A legal complaint filed on behalf of a student says officials with Fulton County Schools and one of its charter schools should have known about a former teacher’s past sexual misconduct before he was hired.
The complaint says Fulton County administrators and leaders at Fulton Academy for Science and Technology (FAST) charter school failed to properly vet former teacher Robert Allen Vandel, who has been sentenced in cases in two counties for child molestation and other charges.
“It should have been an open-and-shut case,” Michael J. Moore, an attorney for the victim’s family, told The Atlanta Journal-Constitution. “It would have taken really a nanosecond to follow through on information that they had access to about him and they just didn’t do it.”
The complaint, filed June 14 in U.S. District Court for the Northern District of Georgia, claims Vandel sexually harassed and assaulted a FAST student during three different school years, the most recent one being 2019-2020. The filing says the district and the school failed to perform due diligence when Vandel was hired in 2017, noting his teaching certificate was suspended years earlier after a sexual battery complaint.
The Georgia Professional Standards Commission, which certifies teachers, twice suspended Vandel’s certificate. The first time was in 2006 after finding out he was convicted of writing bad checks and had also been charged with sexual battery. The second was in 2019, after he admitted to showing up to school after drinking alcohol, the complaint says.
A Fulton County spokesman issued the following statement: “FAST is a separate legal entity from the Fulton County School District. FAST creates and implements its own personnel policies and hires, vets, and manages its staff independently. Fulton County Schools does not comment on pending litigation.”
FAST said it is aware of the complaint and issued a statement to the AJC, which reads in part:
“We remain deeply committed to the uncompromised safety and security of our students and staff members, which will always be a top priority at FAST. Because this is pending litigation, we cannot provide any additional comment on the matter, other than to say that we deny all of the allegations asserted against FAST in the complaint.”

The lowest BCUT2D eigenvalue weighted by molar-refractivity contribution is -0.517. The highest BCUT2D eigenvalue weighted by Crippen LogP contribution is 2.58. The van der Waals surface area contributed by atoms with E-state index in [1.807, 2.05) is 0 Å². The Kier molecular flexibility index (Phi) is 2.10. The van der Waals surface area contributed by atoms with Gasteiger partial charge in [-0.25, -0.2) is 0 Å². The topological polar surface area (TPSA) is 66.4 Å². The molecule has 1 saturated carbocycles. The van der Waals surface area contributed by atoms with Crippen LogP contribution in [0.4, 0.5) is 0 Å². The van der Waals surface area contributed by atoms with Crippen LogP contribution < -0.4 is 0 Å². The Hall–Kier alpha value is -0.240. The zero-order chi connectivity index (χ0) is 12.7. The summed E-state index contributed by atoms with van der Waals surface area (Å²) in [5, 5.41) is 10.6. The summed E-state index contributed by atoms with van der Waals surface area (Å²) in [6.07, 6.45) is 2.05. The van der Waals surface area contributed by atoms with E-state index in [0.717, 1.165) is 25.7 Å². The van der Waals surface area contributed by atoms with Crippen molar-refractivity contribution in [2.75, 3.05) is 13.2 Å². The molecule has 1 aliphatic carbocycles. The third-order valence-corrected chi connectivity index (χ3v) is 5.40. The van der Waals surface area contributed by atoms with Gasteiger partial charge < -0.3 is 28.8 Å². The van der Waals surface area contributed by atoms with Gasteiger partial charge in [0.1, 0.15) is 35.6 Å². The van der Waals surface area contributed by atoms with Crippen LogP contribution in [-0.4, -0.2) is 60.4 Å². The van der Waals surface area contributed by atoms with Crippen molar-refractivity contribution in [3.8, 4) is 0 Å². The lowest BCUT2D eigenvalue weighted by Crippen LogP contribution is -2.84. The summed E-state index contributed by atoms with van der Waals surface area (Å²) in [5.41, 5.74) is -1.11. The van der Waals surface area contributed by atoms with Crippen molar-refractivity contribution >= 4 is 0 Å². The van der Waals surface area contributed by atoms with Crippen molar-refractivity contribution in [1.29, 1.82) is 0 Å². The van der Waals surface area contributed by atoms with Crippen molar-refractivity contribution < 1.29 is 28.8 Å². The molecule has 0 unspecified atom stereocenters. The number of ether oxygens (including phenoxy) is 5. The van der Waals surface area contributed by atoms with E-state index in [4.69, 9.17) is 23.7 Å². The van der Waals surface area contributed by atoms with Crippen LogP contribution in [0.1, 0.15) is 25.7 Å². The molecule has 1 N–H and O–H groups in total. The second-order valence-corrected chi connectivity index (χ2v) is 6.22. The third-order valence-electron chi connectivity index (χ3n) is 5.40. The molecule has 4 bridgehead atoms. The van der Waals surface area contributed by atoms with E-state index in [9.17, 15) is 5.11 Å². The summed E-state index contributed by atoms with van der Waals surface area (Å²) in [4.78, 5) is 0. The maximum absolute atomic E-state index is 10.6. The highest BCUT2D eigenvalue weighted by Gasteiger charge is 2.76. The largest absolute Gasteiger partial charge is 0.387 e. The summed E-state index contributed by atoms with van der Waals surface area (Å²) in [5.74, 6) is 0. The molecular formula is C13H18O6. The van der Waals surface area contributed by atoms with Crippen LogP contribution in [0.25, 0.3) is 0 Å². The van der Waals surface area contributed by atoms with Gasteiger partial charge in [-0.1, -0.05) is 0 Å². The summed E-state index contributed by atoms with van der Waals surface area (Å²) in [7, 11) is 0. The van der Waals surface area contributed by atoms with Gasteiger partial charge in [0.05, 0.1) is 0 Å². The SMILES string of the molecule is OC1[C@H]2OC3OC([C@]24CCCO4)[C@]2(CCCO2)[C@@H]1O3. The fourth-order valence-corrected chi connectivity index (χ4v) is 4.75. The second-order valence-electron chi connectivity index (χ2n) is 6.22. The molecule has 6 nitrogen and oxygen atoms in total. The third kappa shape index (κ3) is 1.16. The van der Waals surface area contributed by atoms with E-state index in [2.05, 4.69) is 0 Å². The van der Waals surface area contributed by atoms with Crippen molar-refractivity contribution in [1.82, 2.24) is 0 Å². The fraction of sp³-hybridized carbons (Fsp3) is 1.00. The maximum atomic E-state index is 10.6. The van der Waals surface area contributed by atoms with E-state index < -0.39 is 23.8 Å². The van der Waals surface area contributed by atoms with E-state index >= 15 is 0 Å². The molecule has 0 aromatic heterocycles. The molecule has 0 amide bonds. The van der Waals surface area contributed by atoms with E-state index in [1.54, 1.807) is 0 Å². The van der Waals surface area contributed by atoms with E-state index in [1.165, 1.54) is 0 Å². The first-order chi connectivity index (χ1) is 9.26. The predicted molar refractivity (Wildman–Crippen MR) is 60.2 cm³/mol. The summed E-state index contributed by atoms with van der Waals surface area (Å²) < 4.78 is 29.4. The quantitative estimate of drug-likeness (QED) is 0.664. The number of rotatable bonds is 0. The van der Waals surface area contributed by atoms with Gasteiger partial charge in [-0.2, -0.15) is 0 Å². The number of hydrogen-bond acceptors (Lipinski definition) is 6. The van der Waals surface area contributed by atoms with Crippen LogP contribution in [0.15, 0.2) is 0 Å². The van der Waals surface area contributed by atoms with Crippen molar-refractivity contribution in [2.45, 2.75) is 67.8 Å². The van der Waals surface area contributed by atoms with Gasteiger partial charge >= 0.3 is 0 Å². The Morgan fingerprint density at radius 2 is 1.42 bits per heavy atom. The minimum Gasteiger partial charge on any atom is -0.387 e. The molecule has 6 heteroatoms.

In March of 2019, minutes from FAST’s governing board meeting show the board discussed a Letter of Concern the school received from the district. Among the concerns outlined in the letter were the school’s leadership turnover, noncompliance with legal requirements and the board’s failure to complete governance training.
“We know there’s culpability with the county as well as FAST and their governing board,” Aimee Hall, co-counsel for the victim’s family, told the AJC. She said the board received complaints of Vandel’s sexual misconduct but failed to investigate.
“A couple of the (FAST) board members were aware, and were given notice of scandals, grooming and the sexual harassment, and they refused to fire (Vandel),” Hall said.
Vandel, 65, had a history of legal trouble but was still hired at several Georgia schools. According to court documents, he was charged with sexual battery in 2003 while working at a middle school in Columbus. Those charges contributed to the two-year suspension of his teaching certificate. Still, he went on to teach at public and private schools in the state, the AJC has reported.
Vandel was sentenced in March by a Cherokee County judge to eight years in prison for pleading guilty to two counts of sexual abuse when he was working at Lyndon Academy, a private school, in Holly Springs in 2020. In May 2022, he was sentenced to ten years in prison by a Fulton County judge after pleading guilty to charges of rape, aggravated child molestation, false imprisonment and child molestation in the FAST case. Vandel was hired at Lyndon Academy just two months after being fired from FAST in the summer of 2020 after a staffer discovered a series of inappropriate communications to a group of eighth grade girls.
The terms of his Fulton County sentencing require Vandel to register as a sex offender and prohibit him from having contact with his victims.